However, it was once the case that outsourcing often divided opinions as the very concept of sub-contracting certain tasks could be considered controversial; perhaps it was regarded by some as a weakness by its very nature, which highlighted a deficit of a certain resource or skill-set that in turn suggested a company could not be entirely self-sufficient.Thankfully, this outdated way of thinking has largely changed as the BSA‘s statistics illustrate – and with the provision being so widely used to the advantage of many small businesses with great results, white label service providers and contractors are thriving. However, there are still a minority who cannot accept the value of its advantages. This is no different in our industry.
As a whole, business operating within technology sector need to react quickly. We more often than not communicate digitally and as such, are expected to respond to our clients and provide their services at an unforgiving rate of speed, which can be challenging for the best of us.
We are required to provide specialist services at the drop of a hat, highlighting the need to retain a dedicated resource and trusted skill-set, yet this is often comprised of experts who operate solely within specific niche sectors.
The need for businesses to become more agile and cost-effective within a fiercely competitive global market-place has never been more important. Being able to recognise the value that outsourcing provides means that dedicated specialists become available exactly as and when you need them and only when it suits you!
Across many industries including AV, outsourcing has become the norm. It is a major factor that enables a vital level of flexibility, not least of importance to start-ups but also small and medium-sized companies who cannot afford the overheads of a large team. Outsourcing offers the ability to carefully select professionals yet expand and contract exactly as needed.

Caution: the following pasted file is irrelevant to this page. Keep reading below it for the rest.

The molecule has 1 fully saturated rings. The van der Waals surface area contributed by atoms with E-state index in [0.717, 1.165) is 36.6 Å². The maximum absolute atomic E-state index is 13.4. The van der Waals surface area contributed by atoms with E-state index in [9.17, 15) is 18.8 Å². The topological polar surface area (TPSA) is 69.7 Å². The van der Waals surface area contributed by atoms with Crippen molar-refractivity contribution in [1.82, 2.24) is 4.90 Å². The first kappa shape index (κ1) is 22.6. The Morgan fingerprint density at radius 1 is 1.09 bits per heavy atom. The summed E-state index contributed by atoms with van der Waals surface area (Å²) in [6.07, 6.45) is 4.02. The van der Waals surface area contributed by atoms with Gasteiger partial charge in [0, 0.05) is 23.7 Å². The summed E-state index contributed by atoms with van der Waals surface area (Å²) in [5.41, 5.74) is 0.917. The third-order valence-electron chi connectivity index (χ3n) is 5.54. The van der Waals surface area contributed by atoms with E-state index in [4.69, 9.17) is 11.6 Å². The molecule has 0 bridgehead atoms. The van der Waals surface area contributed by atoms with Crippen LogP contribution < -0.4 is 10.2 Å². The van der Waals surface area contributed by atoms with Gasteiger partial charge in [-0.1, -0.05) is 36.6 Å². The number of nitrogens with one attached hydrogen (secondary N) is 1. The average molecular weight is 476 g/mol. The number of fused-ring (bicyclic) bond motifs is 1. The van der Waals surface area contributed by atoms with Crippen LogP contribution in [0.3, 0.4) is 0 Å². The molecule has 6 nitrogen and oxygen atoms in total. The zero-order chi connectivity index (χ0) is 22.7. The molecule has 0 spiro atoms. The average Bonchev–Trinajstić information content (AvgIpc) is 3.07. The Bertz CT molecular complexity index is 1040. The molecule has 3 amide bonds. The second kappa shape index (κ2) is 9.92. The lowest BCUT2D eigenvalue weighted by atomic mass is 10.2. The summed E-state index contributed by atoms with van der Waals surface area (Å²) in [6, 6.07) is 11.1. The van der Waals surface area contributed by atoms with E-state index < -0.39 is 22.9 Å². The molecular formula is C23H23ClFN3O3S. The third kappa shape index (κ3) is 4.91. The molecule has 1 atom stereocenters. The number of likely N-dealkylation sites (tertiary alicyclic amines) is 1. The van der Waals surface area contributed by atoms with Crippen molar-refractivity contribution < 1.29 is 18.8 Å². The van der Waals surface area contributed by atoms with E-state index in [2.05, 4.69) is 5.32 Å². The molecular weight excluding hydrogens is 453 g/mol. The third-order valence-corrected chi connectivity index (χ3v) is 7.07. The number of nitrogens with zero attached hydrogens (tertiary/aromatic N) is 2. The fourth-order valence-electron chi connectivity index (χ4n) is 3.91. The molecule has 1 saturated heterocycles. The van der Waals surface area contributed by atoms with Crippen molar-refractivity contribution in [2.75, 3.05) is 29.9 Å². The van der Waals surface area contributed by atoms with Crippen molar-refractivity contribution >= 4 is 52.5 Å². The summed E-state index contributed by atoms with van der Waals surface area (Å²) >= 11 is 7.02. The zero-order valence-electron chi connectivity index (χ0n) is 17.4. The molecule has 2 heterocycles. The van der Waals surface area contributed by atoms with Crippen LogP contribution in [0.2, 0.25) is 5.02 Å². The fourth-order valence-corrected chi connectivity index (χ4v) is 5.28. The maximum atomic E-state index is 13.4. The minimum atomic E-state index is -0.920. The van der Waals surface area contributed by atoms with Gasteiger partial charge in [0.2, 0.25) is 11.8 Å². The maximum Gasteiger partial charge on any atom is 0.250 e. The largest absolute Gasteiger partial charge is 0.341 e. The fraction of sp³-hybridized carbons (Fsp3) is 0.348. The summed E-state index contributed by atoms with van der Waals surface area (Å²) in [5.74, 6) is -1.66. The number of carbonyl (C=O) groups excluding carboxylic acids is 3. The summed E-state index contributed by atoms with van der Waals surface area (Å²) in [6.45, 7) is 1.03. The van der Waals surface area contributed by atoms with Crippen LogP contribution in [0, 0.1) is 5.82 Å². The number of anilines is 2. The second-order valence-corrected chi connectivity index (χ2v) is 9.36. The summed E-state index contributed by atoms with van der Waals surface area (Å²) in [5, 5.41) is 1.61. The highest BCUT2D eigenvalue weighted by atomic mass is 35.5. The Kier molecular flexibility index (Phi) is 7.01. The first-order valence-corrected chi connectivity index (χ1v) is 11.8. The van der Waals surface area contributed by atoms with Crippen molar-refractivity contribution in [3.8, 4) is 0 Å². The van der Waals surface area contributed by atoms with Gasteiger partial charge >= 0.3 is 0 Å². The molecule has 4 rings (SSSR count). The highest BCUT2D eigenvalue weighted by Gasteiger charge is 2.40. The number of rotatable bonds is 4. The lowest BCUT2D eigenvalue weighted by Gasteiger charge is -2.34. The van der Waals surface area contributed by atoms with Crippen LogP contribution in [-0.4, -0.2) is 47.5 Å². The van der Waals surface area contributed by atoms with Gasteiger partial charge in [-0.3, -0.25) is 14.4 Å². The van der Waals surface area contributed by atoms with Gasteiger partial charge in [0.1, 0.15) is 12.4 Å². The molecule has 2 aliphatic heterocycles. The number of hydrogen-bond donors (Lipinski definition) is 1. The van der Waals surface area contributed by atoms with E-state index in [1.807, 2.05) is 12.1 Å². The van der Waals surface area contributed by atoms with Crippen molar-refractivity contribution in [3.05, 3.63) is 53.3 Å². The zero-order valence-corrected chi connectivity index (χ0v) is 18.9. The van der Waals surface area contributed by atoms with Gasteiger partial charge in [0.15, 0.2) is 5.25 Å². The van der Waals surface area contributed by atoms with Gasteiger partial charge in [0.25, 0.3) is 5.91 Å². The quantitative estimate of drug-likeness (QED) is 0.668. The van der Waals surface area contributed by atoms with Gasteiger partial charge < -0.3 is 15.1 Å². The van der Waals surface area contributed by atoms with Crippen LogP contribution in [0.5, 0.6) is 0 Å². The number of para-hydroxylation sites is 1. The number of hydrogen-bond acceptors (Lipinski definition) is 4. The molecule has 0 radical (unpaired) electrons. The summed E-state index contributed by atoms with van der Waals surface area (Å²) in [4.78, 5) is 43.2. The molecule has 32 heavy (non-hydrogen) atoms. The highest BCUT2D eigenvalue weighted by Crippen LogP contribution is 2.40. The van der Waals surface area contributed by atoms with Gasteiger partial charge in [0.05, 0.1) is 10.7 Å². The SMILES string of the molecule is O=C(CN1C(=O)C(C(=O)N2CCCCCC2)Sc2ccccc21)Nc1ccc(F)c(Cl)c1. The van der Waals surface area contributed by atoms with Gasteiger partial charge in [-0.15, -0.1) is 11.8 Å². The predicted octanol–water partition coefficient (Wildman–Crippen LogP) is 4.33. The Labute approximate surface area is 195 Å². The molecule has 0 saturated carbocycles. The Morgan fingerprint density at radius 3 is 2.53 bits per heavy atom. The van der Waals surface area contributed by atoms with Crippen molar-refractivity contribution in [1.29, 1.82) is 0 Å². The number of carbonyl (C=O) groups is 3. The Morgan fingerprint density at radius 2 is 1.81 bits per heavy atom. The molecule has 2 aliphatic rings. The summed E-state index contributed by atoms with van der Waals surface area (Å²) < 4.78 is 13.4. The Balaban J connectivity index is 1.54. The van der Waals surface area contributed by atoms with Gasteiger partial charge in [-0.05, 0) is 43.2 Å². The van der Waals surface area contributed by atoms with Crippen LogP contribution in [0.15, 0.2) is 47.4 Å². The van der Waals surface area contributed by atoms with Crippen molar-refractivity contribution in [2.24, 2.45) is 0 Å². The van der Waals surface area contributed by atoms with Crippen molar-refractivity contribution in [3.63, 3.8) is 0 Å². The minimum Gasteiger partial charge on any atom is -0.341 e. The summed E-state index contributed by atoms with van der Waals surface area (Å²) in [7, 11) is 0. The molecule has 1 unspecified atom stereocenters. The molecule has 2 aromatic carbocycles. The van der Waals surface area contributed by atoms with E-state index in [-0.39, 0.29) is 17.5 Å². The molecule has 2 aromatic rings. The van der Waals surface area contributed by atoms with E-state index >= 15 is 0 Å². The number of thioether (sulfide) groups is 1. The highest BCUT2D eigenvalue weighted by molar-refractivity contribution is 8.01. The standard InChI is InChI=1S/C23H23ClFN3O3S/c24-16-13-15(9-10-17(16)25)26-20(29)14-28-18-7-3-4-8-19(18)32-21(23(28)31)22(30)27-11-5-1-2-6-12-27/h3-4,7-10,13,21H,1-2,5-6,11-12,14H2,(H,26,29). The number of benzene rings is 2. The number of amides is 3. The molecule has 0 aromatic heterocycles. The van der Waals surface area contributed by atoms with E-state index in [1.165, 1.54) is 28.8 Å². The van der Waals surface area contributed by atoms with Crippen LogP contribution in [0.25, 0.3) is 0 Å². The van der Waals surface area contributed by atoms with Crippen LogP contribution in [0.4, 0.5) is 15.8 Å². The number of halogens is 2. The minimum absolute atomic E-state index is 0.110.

Additionally, the process opens up exceptional opportunities for the AV smaller businesses, it allows them to compete with the AV larger companies and often enables them to win contracts that would normally be considered out of reach. The explanation is simply down to the fact they can outsource; by practicing this they can streamline costs into the areas that require certain standards of service and in turn get the client the price they require.
Across many industries including AV, outsourcing has become the norm.
In evaluation the process has many pros. It allows companies to run more efficiently and focus on core skills, providing better quality of service and, most importantly, in good time.
One example where outsourcing would be an immediate benefit? A start-up headed by a three-man team: a sales person, a programmer and an installer. In such a small team, it would be guaranteed that at least one of these guys are going to have to multitask in order for the job to run smoothly.
At this stage, outsourcing would massively benefit this company since their small scale and limited revenue cannot justify the salary of, for example, a systems designer – yet can quite easily outsource a proportion of the contracted job to a skilled company. This eases pressure from the core team and allows them time to do their job sufficiently, ultimately producing better quality of work. The outsourced design would be constructed by a specialised team both efficiently and in a timely manner to meet the deadline – in turn this also frees up management time to oversee and direct the project, whilst prospecting for the next paying job.
The outsourcing process enables a company to cherry pick the perfect person for the right job, ensuring they have the correct and most relevant industry credentials, and provides a specialised team without having to invest time and money training staff. Well placed skills-matched resource will increase the quality of the job and the speed in which it delivers whilst reducing unnecessary overheads in the process.
‘If you deprive yourself of outsourcing and your competitors do not, you’re putting yourself out of business.’ – Lee Kuan Yew